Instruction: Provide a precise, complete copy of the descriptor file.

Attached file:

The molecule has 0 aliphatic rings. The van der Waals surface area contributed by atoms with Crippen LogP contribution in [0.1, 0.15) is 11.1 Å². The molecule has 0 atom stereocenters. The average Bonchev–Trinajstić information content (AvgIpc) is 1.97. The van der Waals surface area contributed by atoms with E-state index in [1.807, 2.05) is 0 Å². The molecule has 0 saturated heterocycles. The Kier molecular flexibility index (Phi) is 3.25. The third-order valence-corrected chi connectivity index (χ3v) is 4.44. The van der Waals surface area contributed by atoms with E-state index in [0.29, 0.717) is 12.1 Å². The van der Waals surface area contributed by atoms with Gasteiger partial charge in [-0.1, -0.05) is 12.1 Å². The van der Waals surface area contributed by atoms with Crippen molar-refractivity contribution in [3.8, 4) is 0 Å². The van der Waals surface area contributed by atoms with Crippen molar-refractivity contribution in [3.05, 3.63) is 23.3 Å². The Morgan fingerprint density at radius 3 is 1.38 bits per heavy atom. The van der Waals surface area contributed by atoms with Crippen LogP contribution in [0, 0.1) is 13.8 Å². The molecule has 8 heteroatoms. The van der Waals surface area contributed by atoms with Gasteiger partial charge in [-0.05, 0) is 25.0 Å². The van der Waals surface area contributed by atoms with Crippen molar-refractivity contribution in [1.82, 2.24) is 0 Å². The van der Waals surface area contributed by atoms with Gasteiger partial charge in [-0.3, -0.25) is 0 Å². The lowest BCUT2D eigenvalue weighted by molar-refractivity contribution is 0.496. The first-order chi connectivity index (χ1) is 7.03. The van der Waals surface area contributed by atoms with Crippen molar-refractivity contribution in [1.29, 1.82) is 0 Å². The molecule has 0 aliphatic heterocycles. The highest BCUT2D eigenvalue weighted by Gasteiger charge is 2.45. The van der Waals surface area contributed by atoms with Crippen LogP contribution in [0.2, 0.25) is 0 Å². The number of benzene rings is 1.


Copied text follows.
The molecule has 0 aliphatic rings. The van der Waals surface area contributed by atoms with Crippen LogP contribution in [0.1, 0.15) is 11.1 Å². The molecule has 0 atom stereocenters. The average Bonchev–Trinajstić information content (AvgIpc) is 1.97. The van der Waals surface area contributed by atoms with E-state index in [1.807, 2.05) is 0 Å². The molecule has 0 saturated heterocycles. The Kier molecular flexibility index (Phi) is 3.25. The third-order valence-corrected chi connectivity index (χ3v) is 4.44. The van der Waals surface area contributed by atoms with E-state index in [0.29, 0.717) is 12.1 Å². The van der Waals surface area contributed by atoms with Gasteiger partial charge in [-0.1, -0.05) is 12.1 Å². The van der Waals surface area contributed by atoms with Crippen molar-refractivity contribution in [3.8, 4) is 0 Å². The van der Waals surface area contributed by atoms with Crippen molar-refractivity contribution in [3.05, 3.63) is 23.3 Å². The Morgan fingerprint density at radius 3 is 1.38 bits per heavy atom. The van der Waals surface area contributed by atoms with Crippen LogP contribution in [0, 0.1) is 13.8 Å². The molecule has 8 heteroatoms. The van der Waals surface area contributed by atoms with Gasteiger partial charge in [-0.05, 0) is 25.0 Å². The van der Waals surface area contributed by atoms with Crippen molar-refractivity contribution in [1.82, 2.24) is 0 Å². The van der Waals surface area contributed by atoms with Gasteiger partial charge in [-0.3, -0.25) is 0 Å². The lowest BCUT2D eigenvalue weighted by molar-refractivity contribution is 0.496. The first-order chi connectivity index (χ1) is 7.03. The van der Waals surface area contributed by atoms with Crippen molar-refractivity contribution in [1.29, 1.82) is 0 Å². The molecule has 0 aliphatic heterocycles. The highest BCUT2D eigenvalue weighted by Gasteiger charge is 2.45. The van der Waals surface area contributed by atoms with Crippen LogP contribution in [0.2, 0.25) is 0 Å². The number of benzene rings is 1.